AWS EC2 Storage

AWS EBS, EFS, FSx, Lustre

EBS

Most native choose for ClickHouse as fast storage, because it usually guarantees best throughput, IOPS, latency for reasonable price.

https://docs.aws.amazon.com/AWSEC2/latest/UserGuide/ebs-optimized.html

https://docs.aws.amazon.com/AWSEC2/latest/UserGuide/ebs-volume-types.html

General Purpose SSD volumes

In usual conditions ClickHouse being limited by throughput of volumes and amount of provided IOPS doesn’t make any big difference for performance starting from a certain number. So the most native choice for clickhouse is gp3 and gp2 volumes.

‌EC2 instances also have an EBS throughput limit, it depends on the size of the EC2 instance. That means if you would attach multiple volumes which would have high potential throughput, you would be limited by your EC2 instance, so usually there is no reason to have more than 1-3 GP3 volume or 4-5 GP2 volume per node.

It’s pretty straightforward to set up a ClickHouse for using multiple EBS volumes with jbod storage_policies.

general purpose

Volume typegp3gp2
Max throughput per volume1000 MiB/s250 MiB/s
Price

$0.08/GB-month

3,000 IOPS free and

$0.005/provisioned IOPS-month over 3,000;

125 MB/s free and

$0.04/provisioned MB/s-month over 125

$0.10/GB-month

GP3

It’s recommended option, as it allow you to have only one volume, for instances which have less than 10 Gbps EBS Bandwidth (nodes =<32 VCPU usually) and still have maximum performance. For bigger instances, it make sense to look into option of having several GP3 volumes.

It’s a new type of volume, which is 20% cheaper than gp2 per GB-month and has lower free throughput: only 125 MiB/s vs 250 MiB/s. But you can buy additional throughput and IOPS for volume. It also works better if most of your queries read only one or several parts, because in that case you are not being limited by performance of a single EBS disk, as parts can be located only on one disk at once.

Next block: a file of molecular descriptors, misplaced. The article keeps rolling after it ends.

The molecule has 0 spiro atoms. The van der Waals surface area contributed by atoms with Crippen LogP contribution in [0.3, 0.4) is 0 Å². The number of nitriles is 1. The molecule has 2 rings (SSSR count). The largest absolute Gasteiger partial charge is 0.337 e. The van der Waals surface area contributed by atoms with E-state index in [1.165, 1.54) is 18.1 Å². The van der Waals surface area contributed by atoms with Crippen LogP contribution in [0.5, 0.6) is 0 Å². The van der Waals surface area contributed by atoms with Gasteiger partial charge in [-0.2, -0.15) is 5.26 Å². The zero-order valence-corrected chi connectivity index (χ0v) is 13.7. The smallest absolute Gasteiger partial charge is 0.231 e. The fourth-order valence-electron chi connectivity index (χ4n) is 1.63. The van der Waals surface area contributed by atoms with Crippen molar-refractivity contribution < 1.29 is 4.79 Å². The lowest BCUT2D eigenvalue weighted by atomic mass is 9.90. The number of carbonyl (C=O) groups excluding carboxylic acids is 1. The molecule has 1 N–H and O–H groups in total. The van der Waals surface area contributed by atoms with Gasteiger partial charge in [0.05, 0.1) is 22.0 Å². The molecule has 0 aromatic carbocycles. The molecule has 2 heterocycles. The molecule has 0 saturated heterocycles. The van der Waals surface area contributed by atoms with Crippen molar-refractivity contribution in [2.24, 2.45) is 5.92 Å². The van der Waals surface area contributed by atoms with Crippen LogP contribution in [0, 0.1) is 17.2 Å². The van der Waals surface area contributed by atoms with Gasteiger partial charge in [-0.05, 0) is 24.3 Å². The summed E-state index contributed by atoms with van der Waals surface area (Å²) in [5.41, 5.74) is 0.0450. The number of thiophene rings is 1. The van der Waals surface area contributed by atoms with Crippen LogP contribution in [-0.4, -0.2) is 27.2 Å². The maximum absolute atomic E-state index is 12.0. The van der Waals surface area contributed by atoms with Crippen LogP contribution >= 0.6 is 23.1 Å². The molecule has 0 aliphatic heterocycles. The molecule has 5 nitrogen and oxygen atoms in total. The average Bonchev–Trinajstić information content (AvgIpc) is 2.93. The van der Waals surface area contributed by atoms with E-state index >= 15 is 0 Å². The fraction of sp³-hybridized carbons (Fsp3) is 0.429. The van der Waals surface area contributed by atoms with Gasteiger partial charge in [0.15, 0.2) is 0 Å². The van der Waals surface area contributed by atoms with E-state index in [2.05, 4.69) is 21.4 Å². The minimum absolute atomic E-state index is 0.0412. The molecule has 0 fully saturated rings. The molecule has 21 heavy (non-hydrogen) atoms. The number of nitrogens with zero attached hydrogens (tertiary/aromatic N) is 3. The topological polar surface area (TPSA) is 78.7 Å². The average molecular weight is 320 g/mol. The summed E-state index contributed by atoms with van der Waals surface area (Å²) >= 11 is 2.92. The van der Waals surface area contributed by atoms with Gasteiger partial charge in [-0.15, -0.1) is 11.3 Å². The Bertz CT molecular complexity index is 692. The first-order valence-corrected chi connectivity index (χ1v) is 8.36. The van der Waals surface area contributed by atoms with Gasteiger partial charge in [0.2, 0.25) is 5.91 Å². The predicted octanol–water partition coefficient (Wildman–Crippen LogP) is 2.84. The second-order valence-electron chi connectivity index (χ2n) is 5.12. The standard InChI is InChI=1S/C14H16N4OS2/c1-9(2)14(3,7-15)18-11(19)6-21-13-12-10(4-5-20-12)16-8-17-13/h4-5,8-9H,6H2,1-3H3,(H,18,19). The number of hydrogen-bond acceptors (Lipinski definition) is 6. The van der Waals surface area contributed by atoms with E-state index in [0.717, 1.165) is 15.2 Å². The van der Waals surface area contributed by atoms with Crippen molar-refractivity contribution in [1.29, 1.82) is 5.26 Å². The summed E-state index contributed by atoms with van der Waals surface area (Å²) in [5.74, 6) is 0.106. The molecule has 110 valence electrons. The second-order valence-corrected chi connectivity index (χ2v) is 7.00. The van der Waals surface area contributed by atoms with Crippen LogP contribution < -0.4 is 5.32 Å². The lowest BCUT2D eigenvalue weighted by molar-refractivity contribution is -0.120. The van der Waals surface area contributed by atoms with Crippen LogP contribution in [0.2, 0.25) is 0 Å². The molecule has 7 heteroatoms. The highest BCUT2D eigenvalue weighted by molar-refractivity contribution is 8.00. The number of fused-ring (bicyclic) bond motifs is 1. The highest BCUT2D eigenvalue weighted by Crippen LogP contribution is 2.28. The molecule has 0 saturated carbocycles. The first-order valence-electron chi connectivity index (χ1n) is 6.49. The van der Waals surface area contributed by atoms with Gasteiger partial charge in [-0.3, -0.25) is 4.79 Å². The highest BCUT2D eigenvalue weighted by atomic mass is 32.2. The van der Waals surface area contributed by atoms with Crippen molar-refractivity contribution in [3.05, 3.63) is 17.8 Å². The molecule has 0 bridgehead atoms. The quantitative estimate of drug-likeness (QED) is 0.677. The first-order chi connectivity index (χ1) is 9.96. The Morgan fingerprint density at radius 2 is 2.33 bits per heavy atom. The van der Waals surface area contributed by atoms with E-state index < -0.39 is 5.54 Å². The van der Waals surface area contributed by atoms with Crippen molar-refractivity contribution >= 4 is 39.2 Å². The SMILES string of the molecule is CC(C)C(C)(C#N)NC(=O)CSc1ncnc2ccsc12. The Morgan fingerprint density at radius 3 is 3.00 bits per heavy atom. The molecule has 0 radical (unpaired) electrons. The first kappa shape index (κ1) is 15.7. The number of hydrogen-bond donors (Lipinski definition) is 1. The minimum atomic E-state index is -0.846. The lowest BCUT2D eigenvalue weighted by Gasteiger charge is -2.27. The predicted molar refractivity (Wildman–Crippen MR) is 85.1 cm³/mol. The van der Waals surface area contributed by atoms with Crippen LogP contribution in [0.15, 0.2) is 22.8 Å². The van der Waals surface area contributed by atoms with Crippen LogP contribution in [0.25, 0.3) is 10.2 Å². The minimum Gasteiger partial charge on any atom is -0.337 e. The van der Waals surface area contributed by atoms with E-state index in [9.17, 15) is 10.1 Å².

Because, you need to have less GP3 volumes compared to GP2 option, it’s suggested approach for now.

For best performance, it’s suggested to buy:

  • 7000 IOPS
  • Throughput up to the limit of your EC2 instance (1000 MiB/s is safe option)

GP2

‌GP2 volumes have a hard limit of 250 MiB/s per volume (for volumes bigger than 334 GB), it usually makes sense to split one big volume in multiple smaller volumes larger than 334GB in order to have maximum possible throughput.

Throughput Optimized HDD volumes

ST1

Looks like a good candidate for cheap cold storage for old data with decent maximum throughput 500 MiB/s. But it achieved only for big volumes >5 TiB.

Throughput credits and burst performance

Provisioned IOPS SSD volumes

IO2 Block Express, IO2, IO1

In 99.99% cases doesn’t give any benefit for ClickHouse compared to GP3 option and perform worse because maximum throughput is limited to 500 MiB/s per volume if you buy less than 32 000 IOPS, which is really expensive (compared to other options) and unneded for ClickHouse. And if you have spare money, it’s better to spend them on better EC2 instance.

S3

Best option for cold data, it can give considerably good throughput and really good price, but latencies and IOPS much worse than EBS option. Another intresting point is, for EC2 instance throughput limit for EBS and S3 calculated separately, so if you access your data both from EBS and S3, you can get double throughput.

It’s stated in AWS documentation, that S3 can fully utilize network capacity of EC2 instance. (up to 100 Gb/s) Latencies or (first-byte-out) estimated to be 100-200 milliseconds withing single region.

S3 best practices

EFS

Works over NFSv4.1 version. We have clients, which run their ClickHouse installations over NFS. It works considerabely well as cold storage, so it’s recommended to have EBS disks for hot data. A fast network is required.

ClickHouse doesn’t have any native option to reuse the same data on durable network disk via several replicas. You either need to store the same data twice or build custom tooling around ClickHouse and use it without Replicated*MergeTree tables.

FSx

Lustre

We have several clients, who use Lustre (some of them use AWS FSx Lustre, another is self managed Lustre) without any big issue. Fast network is requered. There were known problems with data damage on older versions caused by issues with O_DIRECT or async IO support on Lustre.

ClickHouse doesn’t have any native option to reuse the same data on durable network disk via several replicas. You either need to store the same data twice or build custom tooling around ClickHouse and use it without Replicated*MergeTree tables.

https://altinity.com/blog/2019/11/27/amplifying-clickhouse-capacity-with-multi-volume-storage-part-1

https://altinity.com/blog/2019/11/29/amplifying-clickhouse-capacity-with-multi-volume-storage-part-2

https://calculator.aws/#/createCalculator/EBS?nc2=h_ql_pr_calc

Last modified 2022.12.23: Update aws-ec2-storage.md (d3d53ad)